Luke Stice knows the path from walk-on to wanted. He's traveled it twice, first at Houston, where he went from wannabe to can't-get-off-the-field special teamer to the Cougars' starting fullback in 2013. And now, at Texas Tech, the west Texas native has gone from unknown to team captain, earning the respect of his teammates almost from the second he set foot on the Lubbock campus after a fifth-year graduate transfer. He's emerged from the walk-on pool twice, receiving scholarships at both Houston and Texas Tech.
Stice is studying sports management, but could teach classes on perseverance. He's a legend in the weight room. "He's beyond intense—you can feel his presence when you're in there," says Talor Nunez, a defensive lineman who played with Stice in high school. "He makes you want to put extra weight on the bar and do more reps, or even just yell with him." In the locker room, he's Mr. Congeniality. "In my 25-year career, he's far and away one of the greatest teammates I've ever observed," says Red Raiders defensive coordinator David Gibbs, praising Stice's likability.
But mostly, Stice says, he's doing all this—representing Midland Lee High, wearing No. 37 and pushing himself to the point of exhaustion every day—because someone else taught him the value of it. And that someone isn't around anymore, so Stice better honor his memory.
Stice met Jacob Power as freshmen at Midland Lee, and formed a fast friendship. They shared a love of going all in, and then going a little further. One day after Rebels practice, Lee Power, Jacob's father, stood on the sideline and shook his head. What did those boys do now to get a punishment of extra 50-yard wind sprints? He wondered, as he watched them fly back and forth down the field. Afterward, Luke and Jacob explained: We weren't in trouble. We wanted the extra work.
They looked for an edge any and everywhere. Soon, more teammates joined them. "It became a team epidemic," Lee recalls. At Midland Lee High, a group of retired football junkies like to sit in their lawn chairs and watch practice ever day, grumbling about football and life. "They're just twisted that way," the old men would mutter about Luke and Jacob, in awe of how two teenagers could be wired to always strive for more. "They pushed each other and drove each other," Lee Power says, "to do something extra ordinary."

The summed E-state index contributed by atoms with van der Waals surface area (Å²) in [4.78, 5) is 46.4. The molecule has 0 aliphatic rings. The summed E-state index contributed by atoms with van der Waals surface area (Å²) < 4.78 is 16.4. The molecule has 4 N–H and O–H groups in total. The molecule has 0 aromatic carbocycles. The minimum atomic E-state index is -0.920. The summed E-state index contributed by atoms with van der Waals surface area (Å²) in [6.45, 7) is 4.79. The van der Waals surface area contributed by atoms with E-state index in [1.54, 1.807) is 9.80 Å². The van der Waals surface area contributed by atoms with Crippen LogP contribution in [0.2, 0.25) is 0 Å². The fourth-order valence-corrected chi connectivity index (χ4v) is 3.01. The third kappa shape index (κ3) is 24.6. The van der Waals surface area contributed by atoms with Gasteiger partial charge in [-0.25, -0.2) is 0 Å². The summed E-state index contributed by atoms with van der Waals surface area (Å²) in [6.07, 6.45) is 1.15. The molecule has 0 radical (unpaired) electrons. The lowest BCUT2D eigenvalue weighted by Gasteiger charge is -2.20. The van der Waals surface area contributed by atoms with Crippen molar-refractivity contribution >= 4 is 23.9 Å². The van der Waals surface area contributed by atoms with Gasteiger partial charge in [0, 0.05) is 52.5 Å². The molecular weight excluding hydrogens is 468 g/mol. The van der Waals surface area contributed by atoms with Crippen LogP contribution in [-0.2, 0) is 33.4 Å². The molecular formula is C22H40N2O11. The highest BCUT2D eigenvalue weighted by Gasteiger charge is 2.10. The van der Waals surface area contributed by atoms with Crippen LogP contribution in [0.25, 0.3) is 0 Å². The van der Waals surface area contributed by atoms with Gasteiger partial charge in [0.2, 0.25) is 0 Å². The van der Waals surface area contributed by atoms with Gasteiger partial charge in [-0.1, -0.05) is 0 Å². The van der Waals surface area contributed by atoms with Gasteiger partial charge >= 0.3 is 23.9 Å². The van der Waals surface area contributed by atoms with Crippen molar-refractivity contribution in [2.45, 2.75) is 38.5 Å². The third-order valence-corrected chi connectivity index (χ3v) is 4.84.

Nunez, Luke and Jacob's high school quarterback, remembers one hot summer day, when he gathered his receivers to work on route running. Suddenly, Luke appeared, wearing a weight vest. He had just finished his second weight lifting session, but felt an itch to keep competing. So then he ran routes, with the weight vest, to work on his conditioning and ball skills.
When Jacob, a longtime fullback, got switched to defense his senior season at Midland Lee, a local report asked how he felt about the move. "I'd rather play with Luke than against him," Jacob says. "Practice will be more fun now." Probably less painful, too—Luke was known for big, bone-cracking hits, the product of a never-ending motor and his insatiable love of lifting.
Then graduation came. Luke got his diploma but didn't walk, choosing to enroll early at Houston (and get in the weight room immediately). A graduate assistant had discovered his highlight reel and said he should walk on. But before the season started, Luke was leveled with horrible news the night of July 3, 2012: Jacob had been killed in a car accident on his way home from work. He was just 18.
Luke dedicated his football career to Jacob after that. "When that happened, it became and all-or-nothing mentality for me," Luke says. Failure was off the table, because he had to keep going, for Jacob. He called Lee and Staci Power, Jacob's parents, and asked their permission to wear No. 37, Jacob's number when they were both team captains at Midland Lee High. The gesture moved Lee and Staci to tears. Through an incurable and overpowering ache of a child lost, they suddenly felt a little closer to their son's friend now living halfway across the state.
Soon, wearing No. 37, Luke found himself as a linebacker and special teams performer. When Doug Meacham arrived as Houston's offensive coordinator in 2013, he talked about the need for a fullback. Luke told Meacham he'd do whatever he could to help the team, then spent the offseason packing 30 pounds of muscle onto his 6-foot frame. By 2013 he was the Cougars' starting fullback.
The position fit Stice's affinity for old school, smash mouth football. "There's no doubt, what I try to bring to a team is a physical toughness," Stice says. "That west Texas work ethic, I take pride in that. Fullback, it fits with the culture and attitude that I like to play with."
Courtesy of Texas Tech athletics